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Vietnam’s statistics could be inaccurate but they’ve never been doctored: minister

Vietnam’s statistical data is not really known for accuracy and reliability, with even the head of the Ministry of Planning and Investment not denying the reality.

Vietnam’s statistical data is not really known for accuracy and reliability, with even the head of the Ministry of Planning and Investment not denying the reality.
Vietnam’s statistical data is not really known for accuracy and reliability, with even the head of the Ministry of Planning and Investment not denying the reality.

However Minister Bui Quang Vinh has never requested that statistics be manipulated or falsified to “look good,” he told a lawmaking National Assembly meeting on Wednesday.

Many Vietnamese lawmakers have expressed concern over the lack of accuracy and reliability in locally compiled statistics as they discussed the amended law on statistics at the meeting, prompting the minister to defend them in a 20-minute speech.

The Ministry of Planning and Investment manages the General Statistics Office (GSO), which is tasked with releasing statistical data on the country’s socio-economic development and economic sectors.

Meanwhile, each department and industry also prepares their own statistics, and these pieces of data are sometimes different from each other.

Minister Vinh admitted that the statistics are not always accurate and vary among agencies, but they are never falsified.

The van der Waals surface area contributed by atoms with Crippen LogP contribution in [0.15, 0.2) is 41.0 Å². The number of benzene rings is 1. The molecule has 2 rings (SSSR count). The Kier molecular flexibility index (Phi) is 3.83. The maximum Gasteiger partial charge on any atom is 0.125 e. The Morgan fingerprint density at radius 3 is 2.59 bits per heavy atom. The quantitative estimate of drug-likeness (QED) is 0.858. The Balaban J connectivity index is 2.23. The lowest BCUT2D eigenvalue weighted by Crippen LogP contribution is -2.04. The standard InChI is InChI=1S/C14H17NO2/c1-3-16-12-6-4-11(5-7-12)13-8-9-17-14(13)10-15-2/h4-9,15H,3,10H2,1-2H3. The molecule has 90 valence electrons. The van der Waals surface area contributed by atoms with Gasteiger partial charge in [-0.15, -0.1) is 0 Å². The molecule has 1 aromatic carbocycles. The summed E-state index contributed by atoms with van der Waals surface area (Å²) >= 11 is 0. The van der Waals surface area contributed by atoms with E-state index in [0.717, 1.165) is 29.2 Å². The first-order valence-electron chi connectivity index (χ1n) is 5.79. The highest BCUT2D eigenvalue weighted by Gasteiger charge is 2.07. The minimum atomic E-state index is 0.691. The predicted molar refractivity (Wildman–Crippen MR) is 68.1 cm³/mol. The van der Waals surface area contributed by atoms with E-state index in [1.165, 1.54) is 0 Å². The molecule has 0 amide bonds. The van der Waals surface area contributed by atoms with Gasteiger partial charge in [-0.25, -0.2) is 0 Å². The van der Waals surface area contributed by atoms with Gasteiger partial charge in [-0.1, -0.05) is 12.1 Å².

The minister said calculation methods used by the GSO are in accordance with international standards, and what really matters is “whether the input data is accurate.”

“For instance, those people who have more than one house tend to refuse to reveal the real number, which leads to an inaccurate input,” he elaborated.

“When the input data is wrong, we cannot expect the final statistics to be true.”

Vietnam currently regulates that 185 sets of statistical data be calculated on an annual basis, and the Ministry of Planning and Investment is only in charge of up to 80 of them, according to the minister.

“I do not think that the data released by departments or industries is more accurate,” he said.

“Instead, they are not objective because people will always prefer to have positive statistics.”

The Ministry of Planning and Investment therefore always publicizes data compiled by both the GSO and the departments to avoid misleading the public.

“For example, when announcing data about the unemployment rate, we always provide statistics by the GSO and the Ministry of Labor, War Invalids and Social Affairs,” he said.

Minister Vinh also said lawmakers might have doubted the statistics because they did not know of the three different types of statistical data in Vietnam.

The ministry has to prepare estimated statistics on a monthly basis, and supply preliminary data by the end of every month to report to the government.

“The final statistics are the official and accurate ones, which are usually announced in June of the following year,” he said.

“If we only publicize the official statistics in June as per international practice instead of the preliminary every month, lawmakers would no longer doubt its accuracy.”